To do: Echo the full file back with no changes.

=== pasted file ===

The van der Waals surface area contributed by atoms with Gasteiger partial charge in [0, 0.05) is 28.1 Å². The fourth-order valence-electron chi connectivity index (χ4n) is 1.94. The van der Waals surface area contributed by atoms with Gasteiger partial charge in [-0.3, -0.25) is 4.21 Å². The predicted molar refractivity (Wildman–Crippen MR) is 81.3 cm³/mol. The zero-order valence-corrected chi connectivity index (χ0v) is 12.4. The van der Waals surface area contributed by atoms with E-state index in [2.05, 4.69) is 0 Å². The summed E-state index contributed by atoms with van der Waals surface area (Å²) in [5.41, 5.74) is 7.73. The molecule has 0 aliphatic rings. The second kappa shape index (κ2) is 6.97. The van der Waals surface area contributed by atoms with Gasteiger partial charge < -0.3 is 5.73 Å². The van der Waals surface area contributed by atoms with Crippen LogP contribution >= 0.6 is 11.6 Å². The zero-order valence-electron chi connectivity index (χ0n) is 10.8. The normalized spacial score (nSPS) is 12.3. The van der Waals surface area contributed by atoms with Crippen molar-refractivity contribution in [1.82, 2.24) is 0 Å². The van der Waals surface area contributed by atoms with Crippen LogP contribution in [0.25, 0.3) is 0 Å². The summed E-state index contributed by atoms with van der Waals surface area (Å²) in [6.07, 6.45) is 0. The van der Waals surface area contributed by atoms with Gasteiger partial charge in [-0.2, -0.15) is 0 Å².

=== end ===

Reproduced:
The van der Waals surface area contributed by atoms with Gasteiger partial charge in [0, 0.05) is 28.1 Å². The fourth-order valence-electron chi connectivity index (χ4n) is 1.94. The van der Waals surface area contributed by atoms with Gasteiger partial charge in [-0.3, -0.25) is 4.21 Å². The predicted molar refractivity (Wildman–Crippen MR) is 81.3 cm³/mol. The zero-order valence-corrected chi connectivity index (χ0v) is 12.4. The van der Waals surface area contributed by atoms with E-state index in [2.05, 4.69) is 0 Å². The summed E-state index contributed by atoms with van der Waals surface area (Å²) in [5.41, 5.74) is 7.73. The molecule has 0 aliphatic rings. The second kappa shape index (κ2) is 6.97. The van der Waals surface area contributed by atoms with Gasteiger partial charge < -0.3 is 5.73 Å². The van der Waals surface area contributed by atoms with Crippen LogP contribution >= 0.6 is 11.6 Å². The zero-order valence-electron chi connectivity index (χ0n) is 10.8. The normalized spacial score (nSPS) is 12.3. The van der Waals surface area contributed by atoms with Crippen molar-refractivity contribution in [1.82, 2.24) is 0 Å². The van der Waals surface area contributed by atoms with Crippen LogP contribution in [0.25, 0.3) is 0 Å². The summed E-state index contributed by atoms with van der Waals surface area (Å²) in [6.07, 6.45) is 0. The van der Waals surface area contributed by atoms with Gasteiger partial charge in [-0.2, -0.15) is 0 Å².